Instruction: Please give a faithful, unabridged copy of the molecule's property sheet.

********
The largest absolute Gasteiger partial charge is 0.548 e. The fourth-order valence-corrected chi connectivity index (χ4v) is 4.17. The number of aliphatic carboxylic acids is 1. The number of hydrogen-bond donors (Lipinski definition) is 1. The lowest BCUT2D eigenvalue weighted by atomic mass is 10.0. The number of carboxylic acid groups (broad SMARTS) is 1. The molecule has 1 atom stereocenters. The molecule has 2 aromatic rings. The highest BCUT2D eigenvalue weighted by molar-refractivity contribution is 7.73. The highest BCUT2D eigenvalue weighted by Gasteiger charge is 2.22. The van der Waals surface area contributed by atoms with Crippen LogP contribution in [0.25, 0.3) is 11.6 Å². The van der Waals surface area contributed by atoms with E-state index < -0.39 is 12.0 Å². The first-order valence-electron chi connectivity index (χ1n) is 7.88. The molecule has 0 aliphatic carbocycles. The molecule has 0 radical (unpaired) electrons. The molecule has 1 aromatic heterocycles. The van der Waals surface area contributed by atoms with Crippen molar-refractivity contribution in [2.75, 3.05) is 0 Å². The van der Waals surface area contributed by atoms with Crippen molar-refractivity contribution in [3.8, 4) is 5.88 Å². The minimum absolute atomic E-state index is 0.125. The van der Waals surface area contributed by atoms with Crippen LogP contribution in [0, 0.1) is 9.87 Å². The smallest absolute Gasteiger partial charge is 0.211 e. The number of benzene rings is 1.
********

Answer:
The largest absolute Gasteiger partial charge is 0.548 e. The fourth-order valence-corrected chi connectivity index (χ4v) is 4.17. The number of aliphatic carboxylic acids is 1. The number of hydrogen-bond donors (Lipinski definition) is 1. The lowest BCUT2D eigenvalue weighted by atomic mass is 10.0. The number of carboxylic acid groups (broad SMARTS) is 1. The molecule has 1 atom stereocenters. The molecule has 2 aromatic rings. The highest BCUT2D eigenvalue weighted by molar-refractivity contribution is 7.73. The highest BCUT2D eigenvalue weighted by Gasteiger charge is 2.22. The van der Waals surface area contributed by atoms with Crippen LogP contribution in [0.25, 0.3) is 11.6 Å². The van der Waals surface area contributed by atoms with E-state index < -0.39 is 12.0 Å². The first-order valence-electron chi connectivity index (χ1n) is 7.88. The molecule has 0 aliphatic carbocycles. The molecule has 0 radical (unpaired) electrons. The molecule has 1 aromatic heterocycles. The van der Waals surface area contributed by atoms with Crippen molar-refractivity contribution in [2.75, 3.05) is 0 Å². The van der Waals surface area contributed by atoms with Crippen molar-refractivity contribution in [3.8, 4) is 5.88 Å². The minimum absolute atomic E-state index is 0.125. The van der Waals surface area contributed by atoms with Crippen LogP contribution in [0, 0.1) is 9.87 Å². The smallest absolute Gasteiger partial charge is 0.211 e. The number of benzene rings is 1.